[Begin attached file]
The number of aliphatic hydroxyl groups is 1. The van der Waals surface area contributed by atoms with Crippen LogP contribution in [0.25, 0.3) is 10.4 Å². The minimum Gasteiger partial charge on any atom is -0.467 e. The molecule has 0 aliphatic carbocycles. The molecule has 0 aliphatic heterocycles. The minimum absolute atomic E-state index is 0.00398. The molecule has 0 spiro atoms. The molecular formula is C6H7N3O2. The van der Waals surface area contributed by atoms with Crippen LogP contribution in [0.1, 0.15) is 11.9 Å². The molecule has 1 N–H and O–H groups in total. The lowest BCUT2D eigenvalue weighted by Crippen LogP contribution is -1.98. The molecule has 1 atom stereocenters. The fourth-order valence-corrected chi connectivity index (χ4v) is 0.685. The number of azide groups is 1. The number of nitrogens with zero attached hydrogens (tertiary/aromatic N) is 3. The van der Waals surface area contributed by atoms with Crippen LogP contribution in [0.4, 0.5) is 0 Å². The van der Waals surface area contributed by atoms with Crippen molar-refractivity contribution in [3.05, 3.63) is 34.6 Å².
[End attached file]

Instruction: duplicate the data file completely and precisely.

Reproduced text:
The number of aliphatic hydroxyl groups is 1. The van der Waals surface area contributed by atoms with Crippen LogP contribution in [0.25, 0.3) is 10.4 Å². The minimum Gasteiger partial charge on any atom is -0.467 e. The molecule has 0 aliphatic carbocycles. The molecule has 0 aliphatic heterocycles. The minimum absolute atomic E-state index is 0.00398. The molecule has 0 spiro atoms. The molecular formula is C6H7N3O2. The van der Waals surface area contributed by atoms with Crippen LogP contribution in [0.1, 0.15) is 11.9 Å². The molecule has 1 N–H and O–H groups in total. The lowest BCUT2D eigenvalue weighted by Crippen LogP contribution is -1.98. The molecule has 1 atom stereocenters. The fourth-order valence-corrected chi connectivity index (χ4v) is 0.685. The number of azide groups is 1. The number of nitrogens with zero attached hydrogens (tertiary/aromatic N) is 3. The van der Waals surface area contributed by atoms with Crippen LogP contribution in [0.4, 0.5) is 0 Å². The van der Waals surface area contributed by atoms with Crippen molar-refractivity contribution in [3.05, 3.63) is 34.6 Å².